My column is in the Japan Times Bilingual page this week: “Submitting yourself to the 50 shades of arigatō gozaimasu.”
I take a look at ways to diversify your phrases of appreciation: ありがとう is great, but there are other ways you can thank people. Why not add a few to your repertoire?
There’s nothing really wrong with ありがとう, of course, and I mention a couple karaoke songs there at the end that use ありがとう, notably 夜霧よ今夜も有り難う, one of Yūjiro Ishihara’s legendary songs:
I love this song for several reasons: 1) There are few songs that fit within my vocal range (deep), but this is one of them, 2) Yūjiro is boss — as my college graduate advisor put it, he’s basically the Japanese Elvis — and 3) in the video above (if the link isn’t broken) he doesn’t bat much of an eye even though some jackass comes on stage in the middle of the song to pelt him with confetti:
I was going to write something snarky about how the real つらさ is having to share the stage with the confetti pelters, but apparently they are celebrating Ishihara’s first television performance after recovering from an aortic aneurysm:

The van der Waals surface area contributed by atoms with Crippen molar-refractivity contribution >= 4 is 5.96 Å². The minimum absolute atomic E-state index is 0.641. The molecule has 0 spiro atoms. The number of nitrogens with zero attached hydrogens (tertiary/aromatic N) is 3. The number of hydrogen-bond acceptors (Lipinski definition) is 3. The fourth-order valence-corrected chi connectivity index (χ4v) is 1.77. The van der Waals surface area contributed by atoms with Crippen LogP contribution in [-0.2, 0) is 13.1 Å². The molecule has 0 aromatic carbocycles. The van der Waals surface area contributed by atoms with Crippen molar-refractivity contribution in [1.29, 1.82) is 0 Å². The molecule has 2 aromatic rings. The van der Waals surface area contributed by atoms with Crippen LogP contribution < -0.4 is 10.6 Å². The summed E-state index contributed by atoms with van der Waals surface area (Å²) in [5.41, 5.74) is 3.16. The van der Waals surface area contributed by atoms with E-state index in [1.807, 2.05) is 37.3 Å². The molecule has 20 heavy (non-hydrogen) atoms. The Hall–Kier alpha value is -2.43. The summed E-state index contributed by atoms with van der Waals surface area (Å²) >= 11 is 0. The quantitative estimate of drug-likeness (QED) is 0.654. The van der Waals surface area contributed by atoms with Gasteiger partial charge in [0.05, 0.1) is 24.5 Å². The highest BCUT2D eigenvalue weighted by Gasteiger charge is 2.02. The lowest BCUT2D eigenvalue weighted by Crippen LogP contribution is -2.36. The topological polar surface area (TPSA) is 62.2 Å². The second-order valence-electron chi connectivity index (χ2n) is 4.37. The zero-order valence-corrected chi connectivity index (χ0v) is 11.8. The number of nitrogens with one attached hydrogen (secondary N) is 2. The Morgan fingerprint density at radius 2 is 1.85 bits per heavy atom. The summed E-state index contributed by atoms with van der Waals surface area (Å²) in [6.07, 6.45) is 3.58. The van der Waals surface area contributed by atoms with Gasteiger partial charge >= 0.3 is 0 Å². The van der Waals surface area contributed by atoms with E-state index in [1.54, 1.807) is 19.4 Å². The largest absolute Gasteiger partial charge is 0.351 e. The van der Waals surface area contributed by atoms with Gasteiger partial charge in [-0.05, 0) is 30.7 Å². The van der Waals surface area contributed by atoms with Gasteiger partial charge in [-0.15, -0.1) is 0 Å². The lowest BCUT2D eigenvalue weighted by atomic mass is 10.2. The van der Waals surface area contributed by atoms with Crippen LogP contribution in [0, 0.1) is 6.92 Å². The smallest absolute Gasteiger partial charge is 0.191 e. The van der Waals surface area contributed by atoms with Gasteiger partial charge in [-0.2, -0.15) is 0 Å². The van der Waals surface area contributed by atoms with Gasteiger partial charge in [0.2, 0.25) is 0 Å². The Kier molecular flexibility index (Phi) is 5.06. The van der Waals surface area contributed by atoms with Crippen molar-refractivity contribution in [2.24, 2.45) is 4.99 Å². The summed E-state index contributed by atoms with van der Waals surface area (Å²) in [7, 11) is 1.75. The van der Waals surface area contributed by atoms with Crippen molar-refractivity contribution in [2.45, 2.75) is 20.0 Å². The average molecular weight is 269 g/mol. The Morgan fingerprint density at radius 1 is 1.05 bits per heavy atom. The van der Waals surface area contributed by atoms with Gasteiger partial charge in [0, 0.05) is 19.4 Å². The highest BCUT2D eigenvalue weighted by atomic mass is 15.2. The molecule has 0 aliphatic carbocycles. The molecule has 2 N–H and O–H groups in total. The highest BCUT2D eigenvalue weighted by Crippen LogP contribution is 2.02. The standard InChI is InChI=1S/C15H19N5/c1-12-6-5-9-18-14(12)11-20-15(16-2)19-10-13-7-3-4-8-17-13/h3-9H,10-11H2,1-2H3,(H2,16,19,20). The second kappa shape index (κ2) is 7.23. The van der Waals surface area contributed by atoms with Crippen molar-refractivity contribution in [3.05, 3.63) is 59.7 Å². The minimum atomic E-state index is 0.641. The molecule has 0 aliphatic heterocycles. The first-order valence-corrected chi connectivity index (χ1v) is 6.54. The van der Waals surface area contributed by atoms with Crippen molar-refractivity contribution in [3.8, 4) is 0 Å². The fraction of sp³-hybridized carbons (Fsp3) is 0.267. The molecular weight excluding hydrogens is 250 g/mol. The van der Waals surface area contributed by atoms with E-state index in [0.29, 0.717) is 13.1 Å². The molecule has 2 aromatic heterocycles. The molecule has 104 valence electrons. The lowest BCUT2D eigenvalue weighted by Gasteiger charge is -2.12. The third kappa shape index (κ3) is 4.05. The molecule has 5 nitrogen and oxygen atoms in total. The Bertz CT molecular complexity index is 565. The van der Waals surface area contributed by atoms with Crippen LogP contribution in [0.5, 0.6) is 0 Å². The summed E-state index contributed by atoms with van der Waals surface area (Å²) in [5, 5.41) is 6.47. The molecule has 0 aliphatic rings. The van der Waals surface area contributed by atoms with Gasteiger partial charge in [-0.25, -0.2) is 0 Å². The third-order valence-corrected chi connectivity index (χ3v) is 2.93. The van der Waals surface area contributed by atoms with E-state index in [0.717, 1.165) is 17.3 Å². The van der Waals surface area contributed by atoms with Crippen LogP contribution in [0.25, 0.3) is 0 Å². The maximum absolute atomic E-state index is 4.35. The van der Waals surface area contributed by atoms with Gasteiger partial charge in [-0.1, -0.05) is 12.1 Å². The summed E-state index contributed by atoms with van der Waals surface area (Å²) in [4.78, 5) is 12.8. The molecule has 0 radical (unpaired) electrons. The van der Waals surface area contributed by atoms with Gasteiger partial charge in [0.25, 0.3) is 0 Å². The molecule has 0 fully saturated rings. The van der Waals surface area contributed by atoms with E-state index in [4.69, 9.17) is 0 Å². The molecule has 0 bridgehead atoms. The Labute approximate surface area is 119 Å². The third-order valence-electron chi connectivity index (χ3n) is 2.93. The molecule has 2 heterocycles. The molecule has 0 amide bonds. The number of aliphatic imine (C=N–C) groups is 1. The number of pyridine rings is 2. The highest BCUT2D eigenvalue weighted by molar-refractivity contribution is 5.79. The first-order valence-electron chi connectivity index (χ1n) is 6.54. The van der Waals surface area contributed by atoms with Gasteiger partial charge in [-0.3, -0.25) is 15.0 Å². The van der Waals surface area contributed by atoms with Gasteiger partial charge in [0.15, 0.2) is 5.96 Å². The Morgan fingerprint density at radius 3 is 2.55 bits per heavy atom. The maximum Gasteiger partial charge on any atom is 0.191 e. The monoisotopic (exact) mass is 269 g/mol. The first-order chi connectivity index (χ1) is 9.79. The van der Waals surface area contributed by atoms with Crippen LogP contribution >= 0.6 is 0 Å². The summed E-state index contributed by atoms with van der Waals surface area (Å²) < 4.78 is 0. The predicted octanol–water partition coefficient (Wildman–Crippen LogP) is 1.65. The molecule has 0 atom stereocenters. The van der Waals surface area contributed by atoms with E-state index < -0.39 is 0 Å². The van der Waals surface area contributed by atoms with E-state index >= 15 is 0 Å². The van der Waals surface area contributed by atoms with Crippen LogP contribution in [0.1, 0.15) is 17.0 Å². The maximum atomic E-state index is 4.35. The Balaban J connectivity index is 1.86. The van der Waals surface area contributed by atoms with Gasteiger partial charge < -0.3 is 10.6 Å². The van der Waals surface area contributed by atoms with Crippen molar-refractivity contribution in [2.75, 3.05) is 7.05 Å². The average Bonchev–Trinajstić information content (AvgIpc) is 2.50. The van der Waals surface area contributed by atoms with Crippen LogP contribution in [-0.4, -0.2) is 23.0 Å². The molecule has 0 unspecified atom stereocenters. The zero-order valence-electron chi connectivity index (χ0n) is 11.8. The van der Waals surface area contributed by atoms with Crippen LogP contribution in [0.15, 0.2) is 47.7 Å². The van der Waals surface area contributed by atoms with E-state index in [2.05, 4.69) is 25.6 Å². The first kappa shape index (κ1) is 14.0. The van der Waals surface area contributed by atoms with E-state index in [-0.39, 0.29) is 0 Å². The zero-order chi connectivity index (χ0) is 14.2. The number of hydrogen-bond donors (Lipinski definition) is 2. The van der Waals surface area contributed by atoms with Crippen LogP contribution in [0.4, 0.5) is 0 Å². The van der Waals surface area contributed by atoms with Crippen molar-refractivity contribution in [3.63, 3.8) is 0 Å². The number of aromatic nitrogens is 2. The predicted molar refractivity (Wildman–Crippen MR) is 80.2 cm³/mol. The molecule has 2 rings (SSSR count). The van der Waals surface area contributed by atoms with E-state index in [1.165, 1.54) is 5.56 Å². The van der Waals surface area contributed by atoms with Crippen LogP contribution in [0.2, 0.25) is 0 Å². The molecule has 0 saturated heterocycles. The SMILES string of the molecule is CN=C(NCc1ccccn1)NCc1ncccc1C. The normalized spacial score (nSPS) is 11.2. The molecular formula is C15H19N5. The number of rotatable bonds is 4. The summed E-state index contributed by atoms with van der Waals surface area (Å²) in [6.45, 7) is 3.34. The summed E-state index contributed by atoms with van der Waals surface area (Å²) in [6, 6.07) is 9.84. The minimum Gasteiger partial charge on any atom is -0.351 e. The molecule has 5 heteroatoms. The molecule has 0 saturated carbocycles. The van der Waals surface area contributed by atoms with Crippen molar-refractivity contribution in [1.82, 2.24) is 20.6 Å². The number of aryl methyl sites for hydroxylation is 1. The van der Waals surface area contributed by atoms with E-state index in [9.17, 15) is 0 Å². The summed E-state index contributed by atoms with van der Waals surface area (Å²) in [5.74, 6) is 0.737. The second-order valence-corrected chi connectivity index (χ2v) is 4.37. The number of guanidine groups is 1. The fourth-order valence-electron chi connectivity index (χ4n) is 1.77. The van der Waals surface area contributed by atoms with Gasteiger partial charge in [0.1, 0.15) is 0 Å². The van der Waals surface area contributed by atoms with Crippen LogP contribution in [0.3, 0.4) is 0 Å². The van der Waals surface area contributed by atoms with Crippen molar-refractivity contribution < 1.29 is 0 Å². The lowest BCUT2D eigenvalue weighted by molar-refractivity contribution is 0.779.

The real pain, though, is 別れのつらさ – the pain of parting/breaking up. Because of the nature of music (especially pop music), 別れ (わかれ) is a word you can expect to encounter frequently in the karaoke box. It’s just a noun from the verb 別れる.
I went hunting for other examples of 別れ and I found a great example: 別れても好きな人.
It’s a duet, one that was originally released in 1969 but got covered in 1979 and became a million-seller for “Los Indios and Sylvia” (ロス・インディオス&シルヴィア). The song gives you a great tour of famous parts of Tokyo, and duets are fun as hell. It’s always good to have a well-known duet up your karaoke sleeve, in your karaoke quiver, etc.
The grammar pattern the song highlights is one of the most basic: Gerund X + も = Despite X/even though X. In this case, “people you love/like/crush on even though you broke up.”
On a side note, the video I found above has a solid example of 壁ドン, a word which drew attention in 2014 when it was a runner up for word of the year. As you can see from this video, it has a pretty long history as a visual trope (although I have no idea what year the karaoke video was produced, could be later than 1979 I assume, but judging from the way the Scramble Crossing looks, it’s a while back):